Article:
In April 2000, I ordered a Corbin Sparrow. I got reservation #190 then. At the time, they'd just delivered #61, which led me to expect mine around the end of the year. Shortly thereafter, in June, #67 was put up for sale by someone in Seattle who wasn't the early adopter type, and I decided that it would be a good way to get into one quicker. I knew they were early in the production cycle, and constantly improving them, so I kept my order in with the intention of selling the older one when the new one became available.
It blew a controller after a few days of driving; I sent it in to the people that build the controllers (not Corbin) and 3 weeks later, I had a new one with beefed up electronics. A few days of driving and it too let the smoke out (you know electronics run on smoke --- if you let it out, they stop working...). Sent it back, and about 3 weeks later got a third one. This time they'd figured out that the motor was sucking way more current than expected, because the Sparrow is a direct drive vehicle --- no transmission. As a result, this time they sent me the 1200 Amp model instead of the 600 Amp model originally installed and I never had *controller* problems again.
In late August, I went to the electric vehicle drag races at the Woodburn drag strip. I'd only intended to display the car, but there was another Sparrow there, and I was curious what the 1/4 mile time actually was in it, as it is a peppy little vehicle. Well, it turns out that brush timing is important in DC motors, and as shipped from the factory, pushing a lot of amps at highway speeds isn't a good idea. About halfway down the track, my motor sputtered as it turned into a stroboscopic arc lamp. I backed off, but the damage was done...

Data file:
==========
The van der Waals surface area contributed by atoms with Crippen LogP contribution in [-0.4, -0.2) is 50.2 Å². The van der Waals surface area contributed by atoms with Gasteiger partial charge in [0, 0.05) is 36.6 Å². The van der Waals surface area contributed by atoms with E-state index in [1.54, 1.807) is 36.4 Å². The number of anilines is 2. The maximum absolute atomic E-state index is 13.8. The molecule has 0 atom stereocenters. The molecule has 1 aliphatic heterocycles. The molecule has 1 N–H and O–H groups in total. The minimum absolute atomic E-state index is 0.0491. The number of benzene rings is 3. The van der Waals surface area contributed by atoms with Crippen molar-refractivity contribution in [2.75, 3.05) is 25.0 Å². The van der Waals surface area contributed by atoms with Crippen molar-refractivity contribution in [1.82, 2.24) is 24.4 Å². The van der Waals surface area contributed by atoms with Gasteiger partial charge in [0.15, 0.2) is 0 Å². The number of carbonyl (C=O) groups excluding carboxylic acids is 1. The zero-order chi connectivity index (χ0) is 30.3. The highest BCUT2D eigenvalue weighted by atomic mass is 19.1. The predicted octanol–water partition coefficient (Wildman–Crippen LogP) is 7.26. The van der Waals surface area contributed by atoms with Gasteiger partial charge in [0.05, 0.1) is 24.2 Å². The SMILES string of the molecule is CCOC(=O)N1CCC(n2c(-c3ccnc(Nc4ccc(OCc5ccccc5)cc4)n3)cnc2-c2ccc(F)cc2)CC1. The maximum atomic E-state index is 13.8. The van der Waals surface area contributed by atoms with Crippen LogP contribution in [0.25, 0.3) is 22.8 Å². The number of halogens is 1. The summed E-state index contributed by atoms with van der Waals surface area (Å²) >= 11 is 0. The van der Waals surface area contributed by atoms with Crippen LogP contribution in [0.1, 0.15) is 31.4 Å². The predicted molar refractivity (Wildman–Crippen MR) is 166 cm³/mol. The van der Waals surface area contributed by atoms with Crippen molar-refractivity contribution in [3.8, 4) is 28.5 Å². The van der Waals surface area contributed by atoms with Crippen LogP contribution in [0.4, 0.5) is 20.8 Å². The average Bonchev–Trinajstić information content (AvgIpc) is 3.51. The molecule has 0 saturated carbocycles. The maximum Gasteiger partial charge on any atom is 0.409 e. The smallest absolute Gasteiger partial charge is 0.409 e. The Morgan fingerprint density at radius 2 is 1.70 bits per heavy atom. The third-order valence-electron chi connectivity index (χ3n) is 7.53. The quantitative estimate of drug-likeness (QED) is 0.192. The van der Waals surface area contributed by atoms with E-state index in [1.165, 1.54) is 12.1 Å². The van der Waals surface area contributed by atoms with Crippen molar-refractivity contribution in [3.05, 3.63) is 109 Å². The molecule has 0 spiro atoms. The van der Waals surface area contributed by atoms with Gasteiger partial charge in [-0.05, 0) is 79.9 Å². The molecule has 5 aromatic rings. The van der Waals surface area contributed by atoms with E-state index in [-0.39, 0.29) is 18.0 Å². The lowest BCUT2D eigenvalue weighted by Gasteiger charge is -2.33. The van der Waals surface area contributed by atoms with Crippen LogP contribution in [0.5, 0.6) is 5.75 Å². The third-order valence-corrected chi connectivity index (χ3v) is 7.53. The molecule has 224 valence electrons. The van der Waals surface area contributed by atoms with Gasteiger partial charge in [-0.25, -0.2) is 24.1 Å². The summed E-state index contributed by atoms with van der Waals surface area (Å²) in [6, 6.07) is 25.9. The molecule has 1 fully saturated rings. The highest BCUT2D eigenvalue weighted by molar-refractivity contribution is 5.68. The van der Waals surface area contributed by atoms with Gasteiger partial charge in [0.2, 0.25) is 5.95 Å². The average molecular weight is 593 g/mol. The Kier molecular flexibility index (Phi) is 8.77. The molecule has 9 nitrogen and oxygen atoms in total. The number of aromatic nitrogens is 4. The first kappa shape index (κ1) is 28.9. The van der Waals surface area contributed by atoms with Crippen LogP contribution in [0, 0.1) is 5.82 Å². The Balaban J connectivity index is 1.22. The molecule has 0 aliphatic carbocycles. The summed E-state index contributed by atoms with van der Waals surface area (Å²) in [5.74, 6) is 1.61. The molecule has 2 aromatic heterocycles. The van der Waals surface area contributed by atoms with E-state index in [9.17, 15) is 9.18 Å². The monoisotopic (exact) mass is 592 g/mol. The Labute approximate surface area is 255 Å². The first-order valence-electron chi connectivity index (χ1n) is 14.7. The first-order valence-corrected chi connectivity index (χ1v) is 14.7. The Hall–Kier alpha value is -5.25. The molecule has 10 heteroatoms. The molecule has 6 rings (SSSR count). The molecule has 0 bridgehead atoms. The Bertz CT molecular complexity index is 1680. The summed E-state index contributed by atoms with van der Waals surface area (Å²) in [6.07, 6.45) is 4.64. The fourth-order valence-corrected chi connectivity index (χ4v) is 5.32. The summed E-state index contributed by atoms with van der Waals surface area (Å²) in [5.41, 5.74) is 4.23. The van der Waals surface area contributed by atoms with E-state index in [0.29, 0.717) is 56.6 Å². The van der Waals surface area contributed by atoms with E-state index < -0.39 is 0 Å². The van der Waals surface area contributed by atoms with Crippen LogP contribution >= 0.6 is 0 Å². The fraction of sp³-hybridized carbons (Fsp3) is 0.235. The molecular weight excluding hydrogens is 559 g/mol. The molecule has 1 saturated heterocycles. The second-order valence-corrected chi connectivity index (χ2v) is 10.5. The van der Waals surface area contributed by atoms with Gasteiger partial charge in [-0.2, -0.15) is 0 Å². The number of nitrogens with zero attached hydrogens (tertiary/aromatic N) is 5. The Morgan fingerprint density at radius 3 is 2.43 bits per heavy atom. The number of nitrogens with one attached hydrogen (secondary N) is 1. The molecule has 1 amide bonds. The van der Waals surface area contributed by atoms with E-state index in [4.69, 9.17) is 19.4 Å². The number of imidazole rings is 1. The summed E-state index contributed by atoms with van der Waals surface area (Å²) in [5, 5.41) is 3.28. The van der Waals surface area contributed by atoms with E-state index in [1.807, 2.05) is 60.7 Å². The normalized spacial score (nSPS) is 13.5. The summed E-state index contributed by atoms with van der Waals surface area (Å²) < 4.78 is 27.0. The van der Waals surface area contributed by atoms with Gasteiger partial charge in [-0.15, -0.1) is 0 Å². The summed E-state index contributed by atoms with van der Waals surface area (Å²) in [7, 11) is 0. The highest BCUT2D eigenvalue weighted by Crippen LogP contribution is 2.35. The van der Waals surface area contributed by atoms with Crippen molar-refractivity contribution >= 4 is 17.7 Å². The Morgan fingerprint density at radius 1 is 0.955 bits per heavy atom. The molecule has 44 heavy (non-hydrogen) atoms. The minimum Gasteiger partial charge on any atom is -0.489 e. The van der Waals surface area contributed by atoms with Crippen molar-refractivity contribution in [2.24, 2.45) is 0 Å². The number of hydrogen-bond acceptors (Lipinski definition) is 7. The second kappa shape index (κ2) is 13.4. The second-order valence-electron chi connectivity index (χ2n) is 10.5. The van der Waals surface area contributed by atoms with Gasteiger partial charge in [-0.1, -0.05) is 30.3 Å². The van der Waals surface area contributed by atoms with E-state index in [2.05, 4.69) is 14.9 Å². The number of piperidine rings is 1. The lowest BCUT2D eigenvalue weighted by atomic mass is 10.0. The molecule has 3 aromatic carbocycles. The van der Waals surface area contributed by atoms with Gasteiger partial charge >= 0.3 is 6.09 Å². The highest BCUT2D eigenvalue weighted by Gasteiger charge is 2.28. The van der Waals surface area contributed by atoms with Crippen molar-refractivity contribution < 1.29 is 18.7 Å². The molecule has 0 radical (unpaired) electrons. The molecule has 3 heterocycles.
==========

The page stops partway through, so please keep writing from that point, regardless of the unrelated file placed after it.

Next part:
This is called "flashover" and happens because as the commutator rotates away from the brush, a small spark is created until it gets far enough away that the electricity can't jump that far. Except that distance is larger with more current, and at high enough currents, the spark never stops and gets carried over to the next brush, which is oppositely charged. Voila! High powered arc welder.
The problem can be avoided by adjusting the brush timing in a way I don't fully understand, but was given specific instructions on how to adjust the brushes in the new motor to keep this problem from recurring. I got it put back together with the new motor so adjusted, but then it had a number of other problems including a broken drive belt and loose throttle linkage that put it out of commission. After I got the throttle linkage fixed and then it quit barely two miles later (apparently a loose connection the "main contactor" [main power switching relay]) and I let it sit so long the batteries got drained by the regulators I put on them to keep them balanced. Draining a lead acid battery ruins it. So, I sold it in early 2002 to someone who wanted to tinker with it and I'm on the lookout for a "real" car, probably a conversion...
Oh, and the Sparrow I originally ordered finally went into production in early 2001, but by then I'd put enough into fixing problems with the older one that I sold the new one to PGE before it even came off the assembly line. It can be seen still running around Portland occasionally.
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